A mother cries today. She looks out over the shores to which she beckoned huddled masses, and wonders if they will ever regain their welcome aura. She knows, too, that though she stands as a beacon to the homeless and tempest-tost, she also represents something more: liberty for all those who dwell on the lands she surveys, sea to shining sea. But today, she cannot hold her head up as once she did.
President Trump’s ban on refugees and on immigration from seven Muslim-majority countries, and his plan to build a wall at the Mexican border, go against our core values as a country. Make no mistake: Immigration and refugee issues are LGBTQ issues. Even though it seems like a rumored executive order that would allow anti-LGBTQ discrimination under the guise of “religious freedom” has been nixed (or at least delayed) because of the efforts of Ivanka Trump and her husband Jared Kushner, the immigration and refugee bans are anti-LGBTQ moves as well. LGBTQ people may be immigrants and refugees, like anyone else, and face persecution in some countries specifically because they are LGBTQ.
As a parent, too, I have been thinking of the news stories about how Trump’s actions have been impacting children from all types of families, despite the subsequent court-ordered stay on the ban. Last year, a toddler in an Iraqi refugee camp, was badly burned when a heater exploded. The boy, Dilbreen, and his father obtained travel visas to go to Boston for preliminary surgery, reported CBS Boston. Afterward, the father returned to Iraq to be with his wife as she gave birth to another child. The new baby was born the day of Trump’s election and named “Trump.” Dilbreen was scheduled for another surgery this week, and his family was ready to join him near Boston—but the ban meant their visas were revoked. As of this writing, their situation remains unclear.
And the family of a Syrian refugee girl, Sham Aldaher, who underwent two major facial surgeries in Barcelona to address disfiguring birth defects, had planned to settle in the U.S. where she could receive follow-up care. They had passed all security checks, but Trump’s ban left them in limbo in Spain, the New York Times reported.
In the chaos of ban’s initial implementation, too, a Somali woman and her two children were detained at Dulles Airport for 20 hours without food. The children have U.S. passports, reported ABC News. In another incident, a five-year-old boy, a U.S. citizen who arrived from Iran with another family member, was detained without his mother for several hours at Dulles before being reunited. Trump’s press secretary, Sean Spicer, explained that it was all part of the process “to make sure that, if they are a five-year-old, that maybe they’re with their parents and they don’t pose a threat. But to assume that just because of someone’s age or gender or whatever that they don’t pose a threat would be misguided and wrong.”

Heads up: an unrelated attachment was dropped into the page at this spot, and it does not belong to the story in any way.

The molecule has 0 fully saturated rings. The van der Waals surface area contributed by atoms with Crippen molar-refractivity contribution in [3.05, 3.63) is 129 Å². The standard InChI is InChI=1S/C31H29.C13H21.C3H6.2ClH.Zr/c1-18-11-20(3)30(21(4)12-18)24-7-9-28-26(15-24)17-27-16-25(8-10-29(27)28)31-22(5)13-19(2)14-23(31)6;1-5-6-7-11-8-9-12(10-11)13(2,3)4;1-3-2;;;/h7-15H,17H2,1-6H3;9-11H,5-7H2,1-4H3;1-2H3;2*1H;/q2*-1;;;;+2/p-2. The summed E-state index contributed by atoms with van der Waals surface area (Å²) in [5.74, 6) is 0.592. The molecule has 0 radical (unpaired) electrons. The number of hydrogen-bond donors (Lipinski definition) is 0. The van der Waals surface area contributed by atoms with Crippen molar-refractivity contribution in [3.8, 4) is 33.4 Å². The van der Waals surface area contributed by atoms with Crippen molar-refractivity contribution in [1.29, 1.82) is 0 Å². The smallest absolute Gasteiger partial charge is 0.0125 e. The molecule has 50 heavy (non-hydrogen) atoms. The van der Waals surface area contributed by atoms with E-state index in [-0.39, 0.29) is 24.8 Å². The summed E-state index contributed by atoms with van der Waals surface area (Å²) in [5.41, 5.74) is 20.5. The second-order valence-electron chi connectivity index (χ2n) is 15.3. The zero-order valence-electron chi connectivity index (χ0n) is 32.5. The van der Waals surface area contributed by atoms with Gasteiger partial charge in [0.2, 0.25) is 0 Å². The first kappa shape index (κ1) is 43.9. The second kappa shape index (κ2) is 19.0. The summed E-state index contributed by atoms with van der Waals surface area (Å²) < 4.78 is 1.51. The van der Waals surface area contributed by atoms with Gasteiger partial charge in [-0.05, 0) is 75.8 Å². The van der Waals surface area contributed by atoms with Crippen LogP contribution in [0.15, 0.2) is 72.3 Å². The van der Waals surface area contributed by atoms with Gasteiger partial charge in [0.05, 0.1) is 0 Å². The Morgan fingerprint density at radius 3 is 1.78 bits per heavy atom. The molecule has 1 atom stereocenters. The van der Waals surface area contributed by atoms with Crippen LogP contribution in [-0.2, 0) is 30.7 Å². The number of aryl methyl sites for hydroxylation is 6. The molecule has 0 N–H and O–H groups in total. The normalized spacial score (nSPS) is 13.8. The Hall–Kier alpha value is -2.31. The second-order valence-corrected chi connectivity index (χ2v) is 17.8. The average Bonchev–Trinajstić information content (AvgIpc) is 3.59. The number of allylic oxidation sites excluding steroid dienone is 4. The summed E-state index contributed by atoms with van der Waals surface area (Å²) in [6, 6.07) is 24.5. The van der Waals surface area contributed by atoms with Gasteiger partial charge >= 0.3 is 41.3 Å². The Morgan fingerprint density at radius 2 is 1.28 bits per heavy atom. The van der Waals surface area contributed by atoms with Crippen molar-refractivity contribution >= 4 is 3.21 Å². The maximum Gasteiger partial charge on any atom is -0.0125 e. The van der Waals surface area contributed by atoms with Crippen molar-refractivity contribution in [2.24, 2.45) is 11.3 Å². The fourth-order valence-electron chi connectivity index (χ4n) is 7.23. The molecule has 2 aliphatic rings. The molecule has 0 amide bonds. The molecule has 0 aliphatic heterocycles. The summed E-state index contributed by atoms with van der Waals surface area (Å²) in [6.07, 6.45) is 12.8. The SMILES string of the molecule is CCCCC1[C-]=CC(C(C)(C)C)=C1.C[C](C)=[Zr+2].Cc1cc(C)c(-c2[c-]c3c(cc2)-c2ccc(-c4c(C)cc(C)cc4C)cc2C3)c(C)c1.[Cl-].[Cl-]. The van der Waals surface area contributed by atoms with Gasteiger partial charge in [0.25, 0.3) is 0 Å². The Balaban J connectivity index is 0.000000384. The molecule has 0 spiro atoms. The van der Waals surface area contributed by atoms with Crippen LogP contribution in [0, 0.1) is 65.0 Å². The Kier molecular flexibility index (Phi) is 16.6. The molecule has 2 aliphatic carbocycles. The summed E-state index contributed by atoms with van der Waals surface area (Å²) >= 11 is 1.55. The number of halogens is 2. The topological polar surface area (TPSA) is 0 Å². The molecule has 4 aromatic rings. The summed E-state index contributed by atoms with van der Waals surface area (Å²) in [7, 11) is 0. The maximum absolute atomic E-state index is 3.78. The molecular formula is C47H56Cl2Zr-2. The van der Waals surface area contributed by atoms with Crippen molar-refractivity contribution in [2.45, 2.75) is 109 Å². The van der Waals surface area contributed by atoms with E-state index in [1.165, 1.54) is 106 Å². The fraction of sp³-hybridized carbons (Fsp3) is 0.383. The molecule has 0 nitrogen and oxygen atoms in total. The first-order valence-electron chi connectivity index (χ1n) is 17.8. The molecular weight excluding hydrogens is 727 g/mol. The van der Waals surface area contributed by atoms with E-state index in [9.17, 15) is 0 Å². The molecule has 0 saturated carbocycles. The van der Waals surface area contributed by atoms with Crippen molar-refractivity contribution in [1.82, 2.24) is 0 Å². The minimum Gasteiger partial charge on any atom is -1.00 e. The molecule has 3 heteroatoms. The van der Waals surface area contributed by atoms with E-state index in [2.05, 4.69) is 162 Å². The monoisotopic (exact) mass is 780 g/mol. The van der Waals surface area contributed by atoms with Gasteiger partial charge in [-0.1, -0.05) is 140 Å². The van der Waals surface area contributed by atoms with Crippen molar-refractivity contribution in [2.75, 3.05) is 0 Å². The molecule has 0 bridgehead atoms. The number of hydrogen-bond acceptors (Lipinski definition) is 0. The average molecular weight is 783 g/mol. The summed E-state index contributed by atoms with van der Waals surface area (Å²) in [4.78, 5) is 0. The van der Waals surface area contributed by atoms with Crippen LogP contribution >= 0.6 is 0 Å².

When we start suspecting five-year-olds of terrorism without any specific evidence, we have truly lost our way. I say this as someone who has by chance been close enough to several major terrorist acts to feel a very immediate chill. I commuted through the World Trade Center to the World Financial Center next door until two business days before 9/11. I visited the finish line of the Boston Marathon the day before the bombing. Many years ago, when living in England, I almost flew home for the holidays on the plane that was blown up over Lockerbie, but decided to travel elsewhere during my winter break.
I am also, however, the granddaughter of Jewish immigrants on my father’s side, and the great-granddaughter of them on my mother’s. My ancestors were not refugees, strictly speaking, but came to the U.S. from Lithuania and Russia, countries where Jews had long been marginalized and oppressed. They sought a better life and found it—unlike the many Jews who were turned away as they tried to seek refuge here shortly before and during World War II. My heritage and experience color my reaction to the ban—but no matter our backgrounds, we should all be outraged at this affront to our core democratic values.
Last year, my family and I visited the Statue of Liberty. One often-unrealized facet about her is that she is striding forward, right foot raised behind her. To me, this signifies that the freedom she represents is not static or passive, but requires us to take action, stepping up to help those seeking the protection of these shores.
The National Park Service, which runs the site, reminds us on its website, too, “A broken shackle and chain lie at the Statue’s right foot…. although the broken shackle is a powerful image, the meaning behind it was not yet a reality for African Americans in 1886 [when the Statue was dedicated].” Our liberty today is still not yet perfect, especially for people of color, and we must remember that even as we take heart in the positive symbolism of the Statue and the poem of Emma Lazarus inscribed in her base.
A mother weeps. But her tears do not weaken her; they nourish her resolve. She is “A mighty woman with a torch, whose flame/Is the imprisoned lightning.” She steps over a broken shackle and chain at her feet, knowing that simply breaking them was not enough. She strides forward with her light, hoping that others will follow.
Dana Rudolph is the founder and publisher of Mombian (mombian.com), a GLAAD Media Award-winning blog and resource directory for LGBTQ parents.